- EUR/USD created a doji candle yesterday, which is considered a sign of indecision in the market place. The focus, therefore, is on today’s close.
- The European Central Bank is expected to cut outlook and announce liquidity measures.
- The EUR will likely take a beating if the ECB introduces dovish tweak to its forward guidance and announces significant downward revisions to growth forecasts.
EUR/USD created a doji candle yesterday, signaling indecision in the market place ahead of the European Central Bank (ECB) rate decision.
The central bank is expected to keep rates unchanged today and cut the growth outlook by enough to warrant new loans – long-term refinancing operations (LTROs).
The latest ECB staff projections are very likely to show a downward revision of 2019 GDP growth (1.7 percent in the December projections), according to ING. Further, the inflation forecasts are likely to keep largely unchanged at 1.6 percent, 1.7 percent and 1.8 percent for the period 2019-2021.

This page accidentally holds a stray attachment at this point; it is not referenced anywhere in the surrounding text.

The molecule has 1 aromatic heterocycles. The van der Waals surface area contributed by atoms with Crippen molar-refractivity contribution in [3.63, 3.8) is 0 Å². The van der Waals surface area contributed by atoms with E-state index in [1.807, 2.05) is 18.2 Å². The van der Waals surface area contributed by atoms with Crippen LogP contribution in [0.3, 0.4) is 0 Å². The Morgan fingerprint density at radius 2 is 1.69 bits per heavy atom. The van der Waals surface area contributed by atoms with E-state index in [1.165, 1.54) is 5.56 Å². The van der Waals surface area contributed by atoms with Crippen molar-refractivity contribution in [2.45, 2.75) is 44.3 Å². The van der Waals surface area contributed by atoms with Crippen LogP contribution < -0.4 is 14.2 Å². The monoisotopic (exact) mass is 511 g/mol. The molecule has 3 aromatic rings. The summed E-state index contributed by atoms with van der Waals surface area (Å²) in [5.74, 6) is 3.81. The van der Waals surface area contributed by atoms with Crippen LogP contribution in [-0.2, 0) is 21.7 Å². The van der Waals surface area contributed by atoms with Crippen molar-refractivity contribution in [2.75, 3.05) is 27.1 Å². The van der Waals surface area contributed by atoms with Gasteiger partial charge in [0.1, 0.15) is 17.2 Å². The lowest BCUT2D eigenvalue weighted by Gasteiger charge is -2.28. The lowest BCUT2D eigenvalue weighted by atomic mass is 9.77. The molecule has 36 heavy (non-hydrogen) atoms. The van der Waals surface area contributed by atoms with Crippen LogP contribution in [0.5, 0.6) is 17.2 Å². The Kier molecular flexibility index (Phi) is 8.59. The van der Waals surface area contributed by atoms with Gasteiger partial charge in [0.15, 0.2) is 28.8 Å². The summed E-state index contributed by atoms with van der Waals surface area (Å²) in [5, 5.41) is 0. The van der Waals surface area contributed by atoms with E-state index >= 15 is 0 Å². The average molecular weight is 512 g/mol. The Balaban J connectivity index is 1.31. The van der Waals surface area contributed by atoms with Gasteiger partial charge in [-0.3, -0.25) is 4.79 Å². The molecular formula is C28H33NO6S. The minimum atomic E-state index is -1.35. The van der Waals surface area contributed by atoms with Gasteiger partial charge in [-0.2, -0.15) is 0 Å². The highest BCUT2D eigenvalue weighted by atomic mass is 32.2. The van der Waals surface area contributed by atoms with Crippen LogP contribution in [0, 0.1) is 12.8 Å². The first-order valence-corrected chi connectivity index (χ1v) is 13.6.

The shared currency will likely pick up a strong bid, if the ECB’s projections match market expectations and the central bank refrains from introducing another dovish tweak to its forward guidance, having accepted in December that balance of risks are moving to the downside. In that case, the EUR will likely close above 1.1325 (previous day’s high), confirming a bullish doji reversal.
The common currency, however, could take a beating and may close well below 1.1285 (previous day’s low), confirming a bearish doji continuation if the central bank announces a significant downward revision to 2020 and 2021 GDP forecasts and adds a dovish tweak to forward guidance, confirming market fears that the ECB may have to cut rates in the near future.
The Research Department at BBVA believes the probability of the ECB striking a cautious tone with a dovish change in the forward guidance is high as recent news have been mostly negative: disappointing macro data, inflation expectations at very low levels and growing risks due to global concerns, despite the stabilization in financial markets and the partial easing of concerns about protectionism (and more recently over Brexit).